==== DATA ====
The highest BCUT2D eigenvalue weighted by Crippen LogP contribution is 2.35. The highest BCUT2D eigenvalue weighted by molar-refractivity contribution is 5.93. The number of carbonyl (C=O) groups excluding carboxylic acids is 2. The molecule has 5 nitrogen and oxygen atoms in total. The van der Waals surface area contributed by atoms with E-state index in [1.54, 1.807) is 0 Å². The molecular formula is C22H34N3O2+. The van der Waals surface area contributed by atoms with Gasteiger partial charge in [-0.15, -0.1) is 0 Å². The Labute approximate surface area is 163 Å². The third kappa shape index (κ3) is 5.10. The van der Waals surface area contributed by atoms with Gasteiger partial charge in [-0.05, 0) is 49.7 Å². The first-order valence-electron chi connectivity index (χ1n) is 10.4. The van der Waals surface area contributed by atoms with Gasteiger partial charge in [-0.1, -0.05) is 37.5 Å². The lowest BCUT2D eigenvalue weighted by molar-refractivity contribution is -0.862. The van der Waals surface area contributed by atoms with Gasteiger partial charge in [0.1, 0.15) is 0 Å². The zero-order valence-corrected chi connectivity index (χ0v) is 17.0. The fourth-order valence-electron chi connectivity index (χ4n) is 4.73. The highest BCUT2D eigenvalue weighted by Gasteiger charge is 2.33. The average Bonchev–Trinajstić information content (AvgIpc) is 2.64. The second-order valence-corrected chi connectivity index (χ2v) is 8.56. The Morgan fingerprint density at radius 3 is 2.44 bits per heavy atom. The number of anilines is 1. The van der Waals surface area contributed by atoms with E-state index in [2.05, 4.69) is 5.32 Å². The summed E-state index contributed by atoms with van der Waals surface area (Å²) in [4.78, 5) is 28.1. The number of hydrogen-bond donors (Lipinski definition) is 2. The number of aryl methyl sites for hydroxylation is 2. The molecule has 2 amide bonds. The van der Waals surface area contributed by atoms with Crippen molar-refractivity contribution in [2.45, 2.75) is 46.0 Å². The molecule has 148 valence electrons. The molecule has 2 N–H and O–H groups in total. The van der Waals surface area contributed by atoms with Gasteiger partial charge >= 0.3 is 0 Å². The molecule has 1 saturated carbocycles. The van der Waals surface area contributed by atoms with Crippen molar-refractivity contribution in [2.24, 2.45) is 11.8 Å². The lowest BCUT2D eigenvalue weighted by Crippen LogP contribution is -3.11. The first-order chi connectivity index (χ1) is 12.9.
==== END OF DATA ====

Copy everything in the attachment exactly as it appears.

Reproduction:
The highest BCUT2D eigenvalue weighted by Crippen LogP contribution is 2.35. The highest BCUT2D eigenvalue weighted by molar-refractivity contribution is 5.93. The number of carbonyl (C=O) groups excluding carboxylic acids is 2. The molecule has 5 nitrogen and oxygen atoms in total. The van der Waals surface area contributed by atoms with E-state index in [1.54, 1.807) is 0 Å². The molecular formula is C22H34N3O2+. The van der Waals surface area contributed by atoms with Gasteiger partial charge in [-0.15, -0.1) is 0 Å². The Labute approximate surface area is 163 Å². The third kappa shape index (κ3) is 5.10. The van der Waals surface area contributed by atoms with Gasteiger partial charge in [-0.05, 0) is 49.7 Å². The first-order valence-electron chi connectivity index (χ1n) is 10.4. The van der Waals surface area contributed by atoms with Gasteiger partial charge in [-0.1, -0.05) is 37.5 Å². The lowest BCUT2D eigenvalue weighted by molar-refractivity contribution is -0.862. The van der Waals surface area contributed by atoms with Gasteiger partial charge in [0.1, 0.15) is 0 Å². The zero-order valence-corrected chi connectivity index (χ0v) is 17.0. The fourth-order valence-electron chi connectivity index (χ4n) is 4.73. The highest BCUT2D eigenvalue weighted by Gasteiger charge is 2.33. The average Bonchev–Trinajstić information content (AvgIpc) is 2.64. The second-order valence-corrected chi connectivity index (χ2v) is 8.56. The Morgan fingerprint density at radius 3 is 2.44 bits per heavy atom. The number of anilines is 1. The van der Waals surface area contributed by atoms with E-state index in [2.05, 4.69) is 5.32 Å². The summed E-state index contributed by atoms with van der Waals surface area (Å²) in [4.78, 5) is 28.1. The number of hydrogen-bond donors (Lipinski definition) is 2. The number of aryl methyl sites for hydroxylation is 2. The molecule has 2 amide bonds. The van der Waals surface area contributed by atoms with Crippen molar-refractivity contribution in [2.45, 2.75) is 46.0 Å². The molecule has 148 valence electrons. The molecule has 2 N–H and O–H groups in total. The van der Waals surface area contributed by atoms with Gasteiger partial charge >= 0.3 is 0 Å². The molecule has 1 saturated carbocycles. The van der Waals surface area contributed by atoms with Crippen molar-refractivity contribution in [2.24, 2.45) is 11.8 Å². The lowest BCUT2D eigenvalue weighted by Crippen LogP contribution is -3.11. The first-order chi connectivity index (χ1) is 12.9.